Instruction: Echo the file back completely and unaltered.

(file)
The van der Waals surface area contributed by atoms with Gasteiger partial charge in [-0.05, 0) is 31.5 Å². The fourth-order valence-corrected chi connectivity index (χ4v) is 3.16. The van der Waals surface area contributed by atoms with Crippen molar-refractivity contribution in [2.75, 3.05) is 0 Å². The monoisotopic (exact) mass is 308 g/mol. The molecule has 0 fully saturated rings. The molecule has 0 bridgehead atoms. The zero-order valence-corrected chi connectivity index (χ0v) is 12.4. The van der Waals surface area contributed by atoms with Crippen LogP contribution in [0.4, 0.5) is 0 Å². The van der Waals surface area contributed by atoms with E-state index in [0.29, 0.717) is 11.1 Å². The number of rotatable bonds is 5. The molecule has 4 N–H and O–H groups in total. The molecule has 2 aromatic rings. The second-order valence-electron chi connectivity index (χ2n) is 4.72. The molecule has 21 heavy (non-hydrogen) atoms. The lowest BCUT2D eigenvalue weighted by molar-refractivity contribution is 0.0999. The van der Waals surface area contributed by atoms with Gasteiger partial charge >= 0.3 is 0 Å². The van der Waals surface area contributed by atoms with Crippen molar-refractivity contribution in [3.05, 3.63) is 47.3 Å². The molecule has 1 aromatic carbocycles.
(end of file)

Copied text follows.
The van der Waals surface area contributed by atoms with Gasteiger partial charge in [-0.05, 0) is 31.5 Å². The fourth-order valence-corrected chi connectivity index (χ4v) is 3.16. The van der Waals surface area contributed by atoms with Crippen molar-refractivity contribution in [2.75, 3.05) is 0 Å². The monoisotopic (exact) mass is 308 g/mol. The molecule has 0 fully saturated rings. The molecule has 0 bridgehead atoms. The zero-order valence-corrected chi connectivity index (χ0v) is 12.4. The van der Waals surface area contributed by atoms with Crippen LogP contribution in [0.4, 0.5) is 0 Å². The van der Waals surface area contributed by atoms with E-state index in [0.29, 0.717) is 11.1 Å². The number of rotatable bonds is 5. The molecule has 4 N–H and O–H groups in total. The molecule has 2 aromatic rings. The second-order valence-electron chi connectivity index (χ2n) is 4.72. The molecule has 21 heavy (non-hydrogen) atoms. The lowest BCUT2D eigenvalue weighted by molar-refractivity contribution is 0.0999. The van der Waals surface area contributed by atoms with Gasteiger partial charge >= 0.3 is 0 Å². The van der Waals surface area contributed by atoms with Crippen molar-refractivity contribution in [3.05, 3.63) is 47.3 Å². The molecule has 1 aromatic carbocycles.